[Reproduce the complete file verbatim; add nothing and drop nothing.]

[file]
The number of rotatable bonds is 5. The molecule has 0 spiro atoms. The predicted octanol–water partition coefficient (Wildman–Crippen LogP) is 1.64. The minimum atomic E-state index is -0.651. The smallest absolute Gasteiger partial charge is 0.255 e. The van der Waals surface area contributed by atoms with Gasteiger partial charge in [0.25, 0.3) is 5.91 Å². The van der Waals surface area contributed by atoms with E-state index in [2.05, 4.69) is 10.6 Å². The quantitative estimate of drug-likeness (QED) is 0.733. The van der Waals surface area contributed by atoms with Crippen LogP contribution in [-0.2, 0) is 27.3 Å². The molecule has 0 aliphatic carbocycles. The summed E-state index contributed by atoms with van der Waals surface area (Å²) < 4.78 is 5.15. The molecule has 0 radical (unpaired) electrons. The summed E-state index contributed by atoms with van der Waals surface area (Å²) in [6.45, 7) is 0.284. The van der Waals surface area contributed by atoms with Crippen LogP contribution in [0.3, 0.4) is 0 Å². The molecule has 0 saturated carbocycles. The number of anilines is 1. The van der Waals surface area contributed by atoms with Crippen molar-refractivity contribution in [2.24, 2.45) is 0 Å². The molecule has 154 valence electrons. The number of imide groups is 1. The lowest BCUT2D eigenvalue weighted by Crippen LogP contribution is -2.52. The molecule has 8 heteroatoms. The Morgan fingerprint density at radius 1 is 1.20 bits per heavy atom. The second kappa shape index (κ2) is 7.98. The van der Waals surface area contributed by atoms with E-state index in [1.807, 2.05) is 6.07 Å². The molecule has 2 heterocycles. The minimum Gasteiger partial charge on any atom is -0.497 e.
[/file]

The number of rotatable bonds is 5. The molecule has 0 spiro atoms. The predicted octanol–water partition coefficient (Wildman–Crippen LogP) is 1.64. The minimum atomic E-state index is -0.651. The smallest absolute Gasteiger partial charge is 0.255 e. The van der Waals surface area contributed by atoms with Gasteiger partial charge in [0.25, 0.3) is 5.91 Å². The van der Waals surface area contributed by atoms with E-state index in [2.05, 4.69) is 10.6 Å². The quantitative estimate of drug-likeness (QED) is 0.733. The van der Waals surface area contributed by atoms with Crippen LogP contribution in [-0.2, 0) is 27.3 Å². The molecule has 0 aliphatic carbocycles. The summed E-state index contributed by atoms with van der Waals surface area (Å²) < 4.78 is 5.15. The molecule has 0 radical (unpaired) electrons. The summed E-state index contributed by atoms with van der Waals surface area (Å²) in [6.45, 7) is 0.284. The van der Waals surface area contributed by atoms with Crippen LogP contribution in [0.3, 0.4) is 0 Å². The molecule has 0 saturated carbocycles. The number of anilines is 1. The van der Waals surface area contributed by atoms with Crippen molar-refractivity contribution in [2.24, 2.45) is 0 Å². The molecule has 154 valence electrons. The number of imide groups is 1. The lowest BCUT2D eigenvalue weighted by Crippen LogP contribution is -2.52. The molecule has 8 heteroatoms. The Morgan fingerprint density at radius 1 is 1.20 bits per heavy atom. The second kappa shape index (κ2) is 7.98. The van der Waals surface area contributed by atoms with E-state index in [1.807, 2.05) is 6.07 Å². The molecule has 2 heterocycles. The minimum Gasteiger partial charge on any atom is -0.497 e.